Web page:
So, when people accuse Jeremy Corbyn - you knew this was going to be about him, didn't you? - of anti-semitism, this is not what they mean. The accusations against him, and his Labour party more widely, almost all centre around Israel, and the extent to which a comment about Israel is really a veiled comment about Jewish people. And, well, it's confusing. To me, at least. Anti-semites cottoned on some time ago to the fact that they could try to deflect accusations of anti-semitism by using the word 'Zionist' instead of Jew (this reached its peak of crassness in a blog I read a while ago noting that someone was "Zionist in appearance"); on the other hand, there are those who have used this in reverse: attempting to stifle legitimate criticism of Israel by claiming that any such comments are anti-semitic.
This, of course, is not unique to this arena: have a look through Twitter and it won't take you long to find a woman shouting "sexism!" at any man who disagrees with her. Insert the name of any group you like there - 'Christians', if you want it closer to home for me - and there are those who will question motives or pretend that attacks are ad hominem rather than address the points in question.
Anyway, I am very far from an expert on Israel, and - while I recognise its seriousness - it's not a topic that holds any special interest for me. One of the hints that anti-Zionism is often really anti-semitism in disguise is the large number of people who don't find themselves in the same position as me: while they have been unmoved by events in (to pick some hotspots at random) Central African Republic, Turkey, Kosovo and more, they have a great interest in the goings on in Israel. An even clearer indication of anti-semitism is the belief that Jewish people, wherever they live, must hold similarly strong views on Israel: David Baddiel, who is repeatedly on record saying that he doesn't care about the issue, is frequently accosted on social media by those holding him responsible for anything Israel does.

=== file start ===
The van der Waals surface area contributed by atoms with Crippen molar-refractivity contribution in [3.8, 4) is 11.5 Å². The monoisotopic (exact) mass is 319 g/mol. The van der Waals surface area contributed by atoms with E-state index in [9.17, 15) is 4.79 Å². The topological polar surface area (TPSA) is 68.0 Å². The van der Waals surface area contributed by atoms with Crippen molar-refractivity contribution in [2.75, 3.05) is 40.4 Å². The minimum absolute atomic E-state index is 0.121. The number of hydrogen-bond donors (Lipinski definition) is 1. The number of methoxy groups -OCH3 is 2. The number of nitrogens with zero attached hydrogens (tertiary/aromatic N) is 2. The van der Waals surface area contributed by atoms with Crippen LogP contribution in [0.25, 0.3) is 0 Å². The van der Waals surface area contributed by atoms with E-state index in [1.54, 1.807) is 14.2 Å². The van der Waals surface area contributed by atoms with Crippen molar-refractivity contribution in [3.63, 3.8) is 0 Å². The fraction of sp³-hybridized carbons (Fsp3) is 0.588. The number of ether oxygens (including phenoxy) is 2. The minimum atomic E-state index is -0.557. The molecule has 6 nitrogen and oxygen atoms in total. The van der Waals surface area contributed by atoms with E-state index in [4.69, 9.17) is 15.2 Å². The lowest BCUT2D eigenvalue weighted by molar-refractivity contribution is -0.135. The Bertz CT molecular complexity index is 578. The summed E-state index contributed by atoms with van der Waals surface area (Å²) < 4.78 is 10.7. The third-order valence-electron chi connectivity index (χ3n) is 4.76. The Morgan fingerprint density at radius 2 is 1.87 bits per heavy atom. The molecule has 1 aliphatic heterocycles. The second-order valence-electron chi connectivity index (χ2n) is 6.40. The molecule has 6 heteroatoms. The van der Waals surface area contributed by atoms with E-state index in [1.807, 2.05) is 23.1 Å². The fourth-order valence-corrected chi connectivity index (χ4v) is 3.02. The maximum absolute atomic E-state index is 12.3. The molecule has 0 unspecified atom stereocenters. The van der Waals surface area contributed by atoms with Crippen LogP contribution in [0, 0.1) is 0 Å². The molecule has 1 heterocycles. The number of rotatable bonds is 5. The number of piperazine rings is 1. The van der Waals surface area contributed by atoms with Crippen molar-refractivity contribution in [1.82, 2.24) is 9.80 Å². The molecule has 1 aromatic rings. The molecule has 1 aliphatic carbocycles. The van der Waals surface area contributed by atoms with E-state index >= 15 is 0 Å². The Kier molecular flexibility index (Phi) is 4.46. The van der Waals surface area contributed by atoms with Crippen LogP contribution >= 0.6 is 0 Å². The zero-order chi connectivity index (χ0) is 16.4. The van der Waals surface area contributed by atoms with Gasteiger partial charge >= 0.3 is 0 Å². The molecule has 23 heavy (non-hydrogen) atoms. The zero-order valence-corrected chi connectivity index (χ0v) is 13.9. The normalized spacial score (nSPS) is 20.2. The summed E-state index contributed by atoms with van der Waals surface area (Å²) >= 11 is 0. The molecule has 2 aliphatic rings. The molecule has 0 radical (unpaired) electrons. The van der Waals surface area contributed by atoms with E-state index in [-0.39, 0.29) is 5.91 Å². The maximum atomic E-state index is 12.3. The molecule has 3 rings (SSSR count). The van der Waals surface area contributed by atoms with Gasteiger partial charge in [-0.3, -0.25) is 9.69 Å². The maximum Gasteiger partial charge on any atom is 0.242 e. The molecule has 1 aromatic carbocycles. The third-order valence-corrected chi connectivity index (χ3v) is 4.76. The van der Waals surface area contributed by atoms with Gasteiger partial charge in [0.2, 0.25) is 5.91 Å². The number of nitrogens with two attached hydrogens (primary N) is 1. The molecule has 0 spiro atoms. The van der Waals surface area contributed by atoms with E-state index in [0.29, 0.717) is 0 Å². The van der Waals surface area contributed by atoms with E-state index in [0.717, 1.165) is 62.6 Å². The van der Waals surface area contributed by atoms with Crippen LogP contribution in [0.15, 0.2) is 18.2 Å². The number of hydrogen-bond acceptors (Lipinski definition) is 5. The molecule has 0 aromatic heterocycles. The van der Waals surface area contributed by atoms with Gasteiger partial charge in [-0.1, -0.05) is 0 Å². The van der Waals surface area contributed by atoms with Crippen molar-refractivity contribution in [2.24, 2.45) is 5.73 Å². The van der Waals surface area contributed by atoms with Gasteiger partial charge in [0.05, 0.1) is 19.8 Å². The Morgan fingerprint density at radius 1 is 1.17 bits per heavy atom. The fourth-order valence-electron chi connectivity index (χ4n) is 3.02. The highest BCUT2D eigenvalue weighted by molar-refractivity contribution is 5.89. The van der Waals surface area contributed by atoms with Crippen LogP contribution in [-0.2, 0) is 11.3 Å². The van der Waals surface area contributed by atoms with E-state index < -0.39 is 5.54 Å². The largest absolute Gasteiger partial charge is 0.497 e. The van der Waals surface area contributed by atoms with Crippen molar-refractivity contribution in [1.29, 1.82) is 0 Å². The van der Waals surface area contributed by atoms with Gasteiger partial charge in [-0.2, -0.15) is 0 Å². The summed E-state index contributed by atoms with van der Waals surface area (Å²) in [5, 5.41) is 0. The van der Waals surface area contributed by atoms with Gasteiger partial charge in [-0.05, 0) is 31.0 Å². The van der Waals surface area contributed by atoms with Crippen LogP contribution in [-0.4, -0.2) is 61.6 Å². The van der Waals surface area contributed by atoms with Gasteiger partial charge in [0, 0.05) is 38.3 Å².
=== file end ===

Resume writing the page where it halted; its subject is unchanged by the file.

Back to Jeremy Corbyn. By this categorisation of anti-semitism, I think he's clean. While he may hold strong views about Israel, he does not hold them in isolation - he has been, all his life, a political crank who is never happier than when he is staging a Venezuelan Solidarity meeting in North Islington. I think his views on foreign policy are absurd - essentially, he believes that everything is the fault of the USA or the UK, and on those rare times he has managed to find himself "on the right side of history" it's because it has coincided with this position - but not anti-semitic. If anything, he sees Israel through the lens of the USA, and if America is for it then it must be bad.
This belief, though, leads him into indefensible positions. A lot of the recent furore has been about his appearing at a wreath-laying for one of the Munich bombers, with claims and counter-claims about exactly whom he was commemorating - he wrote in the Morning Star at the time that it was for those "killed by Mossad agents in Paris in 1991"; the Morning Star's sub-editing is about as strong as you'd expect, so it's left to the reader to decide whether Corbyn meant Paris in 1992 or Tunis in 1991 - but even if you tie yourself into knots, it's difficult to explain how on earth the man who would end up as Leader of the Opposition could reasonably have found himself in the position he did. "Present but not involved" is not good enough. (If you want more on this, check out Channel 4's FactCheck).